Neill Blomkamp’s high-concept science-fiction adventure sought to give the people what they wanted this weekend, which was more of what they enjoyed in District 9. Important issues served to them simply through a gritty action vehicle. Though that won’t sell as easily as any superhero flick will, audiences do seem eager for something fresh, which led to a respectfully strong $30.5 million opening weekend. That said, the reaction is a lot more tepid than District 9, CinemaScore assigning the film a less than spectacular “B” grade. That may very well mean depleting audiences over the coming weeks. The film will certainly make back its $98 million budget, small enough to ensure overseas success if the domestic trail doesn’t bite. Still, this won’t be as soaring an achievement as Blomkamp’s last spectacle.
Well, duh. It’s a comedy starring Jason Sudeikis as a drug dealer and Jennifer Aniston as a stripper. Really, how is that not an easy sell to audiences? R-Rated comedies are a far safer bet than most superhero films nowadays. Look at the performances of Identity Thief, The Heat and This is the End. People will always want to see loveable oafs get into goofy hijinks, and for that reason We’re the Millers will easily make its way past $100 million over the sparse coming weeks.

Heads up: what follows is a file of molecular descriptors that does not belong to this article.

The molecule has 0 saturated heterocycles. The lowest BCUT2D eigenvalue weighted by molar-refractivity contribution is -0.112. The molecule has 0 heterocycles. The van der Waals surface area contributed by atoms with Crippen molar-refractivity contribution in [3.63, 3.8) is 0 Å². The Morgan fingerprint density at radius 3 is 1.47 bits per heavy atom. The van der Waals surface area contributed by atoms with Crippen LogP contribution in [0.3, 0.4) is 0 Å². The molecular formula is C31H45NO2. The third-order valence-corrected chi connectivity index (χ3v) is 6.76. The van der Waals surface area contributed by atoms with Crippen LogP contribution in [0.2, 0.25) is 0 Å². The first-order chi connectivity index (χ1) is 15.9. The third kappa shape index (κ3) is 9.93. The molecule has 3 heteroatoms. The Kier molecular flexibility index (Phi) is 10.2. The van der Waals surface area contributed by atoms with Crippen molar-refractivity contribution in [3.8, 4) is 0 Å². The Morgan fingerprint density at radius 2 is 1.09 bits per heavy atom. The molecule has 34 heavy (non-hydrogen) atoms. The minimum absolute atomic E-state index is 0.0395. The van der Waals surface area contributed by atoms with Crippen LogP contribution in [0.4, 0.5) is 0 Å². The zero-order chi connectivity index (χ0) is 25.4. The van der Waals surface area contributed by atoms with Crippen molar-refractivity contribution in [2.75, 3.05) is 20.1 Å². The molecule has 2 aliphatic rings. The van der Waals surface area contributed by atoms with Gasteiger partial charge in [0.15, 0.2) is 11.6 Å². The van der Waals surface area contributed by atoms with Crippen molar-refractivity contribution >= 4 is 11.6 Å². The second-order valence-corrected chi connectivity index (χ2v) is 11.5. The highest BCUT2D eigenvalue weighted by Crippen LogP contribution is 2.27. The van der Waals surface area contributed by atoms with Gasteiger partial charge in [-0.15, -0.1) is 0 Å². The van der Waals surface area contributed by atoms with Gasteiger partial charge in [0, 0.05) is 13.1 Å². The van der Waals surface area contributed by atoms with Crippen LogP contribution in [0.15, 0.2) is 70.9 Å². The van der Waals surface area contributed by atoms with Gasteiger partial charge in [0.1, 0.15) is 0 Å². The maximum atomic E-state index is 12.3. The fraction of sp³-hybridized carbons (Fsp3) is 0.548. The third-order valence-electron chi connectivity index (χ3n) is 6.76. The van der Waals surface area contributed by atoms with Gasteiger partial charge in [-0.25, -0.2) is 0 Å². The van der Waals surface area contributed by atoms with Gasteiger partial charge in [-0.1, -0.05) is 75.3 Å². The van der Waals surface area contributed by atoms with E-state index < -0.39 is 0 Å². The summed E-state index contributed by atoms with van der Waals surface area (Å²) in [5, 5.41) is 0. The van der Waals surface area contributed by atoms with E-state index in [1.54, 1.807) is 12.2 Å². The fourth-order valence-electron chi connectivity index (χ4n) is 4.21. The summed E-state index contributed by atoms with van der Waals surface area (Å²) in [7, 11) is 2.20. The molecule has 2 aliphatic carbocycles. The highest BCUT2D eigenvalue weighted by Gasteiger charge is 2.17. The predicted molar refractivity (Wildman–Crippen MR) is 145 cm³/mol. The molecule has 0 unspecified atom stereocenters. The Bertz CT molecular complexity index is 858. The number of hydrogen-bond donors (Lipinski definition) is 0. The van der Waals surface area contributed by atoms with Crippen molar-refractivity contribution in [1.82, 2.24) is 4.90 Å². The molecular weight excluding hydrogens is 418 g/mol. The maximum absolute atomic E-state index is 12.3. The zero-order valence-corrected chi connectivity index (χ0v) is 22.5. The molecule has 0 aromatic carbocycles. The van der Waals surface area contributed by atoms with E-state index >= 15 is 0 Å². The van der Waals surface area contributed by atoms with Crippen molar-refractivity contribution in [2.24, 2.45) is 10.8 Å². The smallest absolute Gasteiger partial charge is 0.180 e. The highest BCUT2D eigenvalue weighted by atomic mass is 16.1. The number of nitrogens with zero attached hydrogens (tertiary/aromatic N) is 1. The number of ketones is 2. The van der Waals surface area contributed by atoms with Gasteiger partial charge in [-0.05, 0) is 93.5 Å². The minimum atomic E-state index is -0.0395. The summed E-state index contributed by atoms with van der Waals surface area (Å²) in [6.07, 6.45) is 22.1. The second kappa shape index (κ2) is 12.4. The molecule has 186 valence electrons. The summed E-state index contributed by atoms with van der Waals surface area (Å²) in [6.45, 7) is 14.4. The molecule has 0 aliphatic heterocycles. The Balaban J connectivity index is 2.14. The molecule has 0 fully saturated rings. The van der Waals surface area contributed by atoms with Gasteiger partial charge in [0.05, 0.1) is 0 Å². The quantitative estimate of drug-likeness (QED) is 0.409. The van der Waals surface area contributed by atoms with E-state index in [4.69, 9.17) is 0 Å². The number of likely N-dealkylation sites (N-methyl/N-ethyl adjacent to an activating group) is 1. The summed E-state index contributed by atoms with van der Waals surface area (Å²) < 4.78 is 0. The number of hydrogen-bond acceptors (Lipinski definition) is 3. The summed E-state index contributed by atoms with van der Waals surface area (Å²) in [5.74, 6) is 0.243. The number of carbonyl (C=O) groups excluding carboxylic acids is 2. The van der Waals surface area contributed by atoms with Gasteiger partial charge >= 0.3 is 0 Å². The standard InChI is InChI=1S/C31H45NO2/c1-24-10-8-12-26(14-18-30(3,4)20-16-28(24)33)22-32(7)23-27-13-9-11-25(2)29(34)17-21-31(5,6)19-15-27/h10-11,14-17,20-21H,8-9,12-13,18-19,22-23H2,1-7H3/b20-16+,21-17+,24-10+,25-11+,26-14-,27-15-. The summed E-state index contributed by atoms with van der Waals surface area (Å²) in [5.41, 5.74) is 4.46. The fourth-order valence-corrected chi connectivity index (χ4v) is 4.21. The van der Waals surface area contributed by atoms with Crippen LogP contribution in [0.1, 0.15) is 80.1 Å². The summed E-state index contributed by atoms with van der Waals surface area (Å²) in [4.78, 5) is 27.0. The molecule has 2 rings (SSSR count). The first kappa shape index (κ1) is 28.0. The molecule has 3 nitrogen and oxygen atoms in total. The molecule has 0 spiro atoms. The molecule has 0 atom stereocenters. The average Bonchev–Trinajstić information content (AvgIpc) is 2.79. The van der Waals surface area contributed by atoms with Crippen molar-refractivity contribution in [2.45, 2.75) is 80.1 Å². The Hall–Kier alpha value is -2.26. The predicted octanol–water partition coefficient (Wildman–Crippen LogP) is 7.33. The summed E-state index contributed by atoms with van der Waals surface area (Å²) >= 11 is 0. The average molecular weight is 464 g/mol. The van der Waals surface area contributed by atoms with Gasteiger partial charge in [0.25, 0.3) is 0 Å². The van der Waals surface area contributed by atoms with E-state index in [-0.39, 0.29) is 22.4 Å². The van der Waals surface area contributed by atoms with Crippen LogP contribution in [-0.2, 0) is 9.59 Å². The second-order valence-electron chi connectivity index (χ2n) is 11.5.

After weeks of kids showing fatigue with the Smurfs sequel or overly familiar Dreamworks animation Turbo, Disney has effectively baited and switched them with the hook of a Pixar flick. Obviously, Planes is not a Pixar movie, but it’s based off of one, which is all children need to know in order to fall hook-line-and-sinker for it. Admittedly on that basis, the film did not perform to nearly the same degree as Brave, Cars 2 or even Disney’s own Wreck-It Ralph or Tangled. Still, given the modest $50 million budget and a bright “A-” CinemaScore, this small investment will almost certainly make back its weight in wealth, if only just that.
True failures this weekend were few to… well, just one really. Is it all that surprising that Percy Jackson: Sea of Monsters is doing significantly less business than its predecessor did 3.5 years ago? Not really, especially given The Lightning Thief didn’t make back its budget domestically, so why make a sequel for a franchise viewers don’t have much investment in? Logic escapes me, so let’s just hope the mediocre performance of this installment stunts any further sequels from the Percy Jackson gang.
Box Office History